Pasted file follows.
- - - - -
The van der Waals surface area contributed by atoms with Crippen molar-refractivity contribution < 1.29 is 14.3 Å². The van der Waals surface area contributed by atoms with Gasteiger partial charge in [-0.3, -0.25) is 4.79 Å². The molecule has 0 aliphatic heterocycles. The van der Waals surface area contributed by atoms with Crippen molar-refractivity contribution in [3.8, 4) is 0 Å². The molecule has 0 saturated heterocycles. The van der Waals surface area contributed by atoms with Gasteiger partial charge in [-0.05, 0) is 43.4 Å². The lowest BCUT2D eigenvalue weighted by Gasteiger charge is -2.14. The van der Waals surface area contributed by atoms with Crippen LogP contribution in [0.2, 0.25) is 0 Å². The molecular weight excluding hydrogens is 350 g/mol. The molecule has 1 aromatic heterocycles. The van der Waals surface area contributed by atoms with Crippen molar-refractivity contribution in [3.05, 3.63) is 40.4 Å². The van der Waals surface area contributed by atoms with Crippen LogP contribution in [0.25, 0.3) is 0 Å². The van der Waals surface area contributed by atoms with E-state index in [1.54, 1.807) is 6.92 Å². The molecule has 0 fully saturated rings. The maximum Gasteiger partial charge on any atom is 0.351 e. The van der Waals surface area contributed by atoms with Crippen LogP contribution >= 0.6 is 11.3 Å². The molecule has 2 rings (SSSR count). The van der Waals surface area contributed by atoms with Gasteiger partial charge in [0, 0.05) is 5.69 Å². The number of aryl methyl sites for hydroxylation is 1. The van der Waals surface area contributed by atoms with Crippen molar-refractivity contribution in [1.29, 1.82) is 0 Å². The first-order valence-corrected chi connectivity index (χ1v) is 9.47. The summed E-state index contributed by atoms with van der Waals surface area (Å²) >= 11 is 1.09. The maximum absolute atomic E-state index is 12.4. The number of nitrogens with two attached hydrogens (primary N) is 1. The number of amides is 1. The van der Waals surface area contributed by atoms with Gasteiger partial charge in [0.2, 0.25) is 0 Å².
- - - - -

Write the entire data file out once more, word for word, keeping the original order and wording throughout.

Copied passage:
The van der Waals surface area contributed by atoms with Crippen molar-refractivity contribution < 1.29 is 14.3 Å². The van der Waals surface area contributed by atoms with Gasteiger partial charge in [-0.3, -0.25) is 4.79 Å². The molecule has 0 aliphatic heterocycles. The van der Waals surface area contributed by atoms with Crippen molar-refractivity contribution in [3.8, 4) is 0 Å². The molecule has 0 saturated heterocycles. The van der Waals surface area contributed by atoms with Gasteiger partial charge in [-0.05, 0) is 43.4 Å². The lowest BCUT2D eigenvalue weighted by Gasteiger charge is -2.14. The van der Waals surface area contributed by atoms with Crippen LogP contribution in [0.2, 0.25) is 0 Å². The molecular weight excluding hydrogens is 350 g/mol. The molecule has 1 aromatic heterocycles. The van der Waals surface area contributed by atoms with Crippen molar-refractivity contribution in [3.05, 3.63) is 40.4 Å². The van der Waals surface area contributed by atoms with Crippen LogP contribution in [0.25, 0.3) is 0 Å². The van der Waals surface area contributed by atoms with E-state index in [1.54, 1.807) is 6.92 Å². The molecule has 0 fully saturated rings. The maximum Gasteiger partial charge on any atom is 0.351 e. The van der Waals surface area contributed by atoms with Crippen LogP contribution >= 0.6 is 11.3 Å². The molecule has 2 rings (SSSR count). The van der Waals surface area contributed by atoms with Gasteiger partial charge in [0, 0.05) is 5.69 Å². The number of aryl methyl sites for hydroxylation is 1. The van der Waals surface area contributed by atoms with Crippen molar-refractivity contribution in [1.29, 1.82) is 0 Å². The first-order valence-corrected chi connectivity index (χ1v) is 9.47. The summed E-state index contributed by atoms with van der Waals surface area (Å²) >= 11 is 1.09. The maximum absolute atomic E-state index is 12.4. The number of nitrogens with two attached hydrogens (primary N) is 1. The number of amides is 1. The van der Waals surface area contributed by atoms with Gasteiger partial charge in [0.2, 0.25) is 0 Å².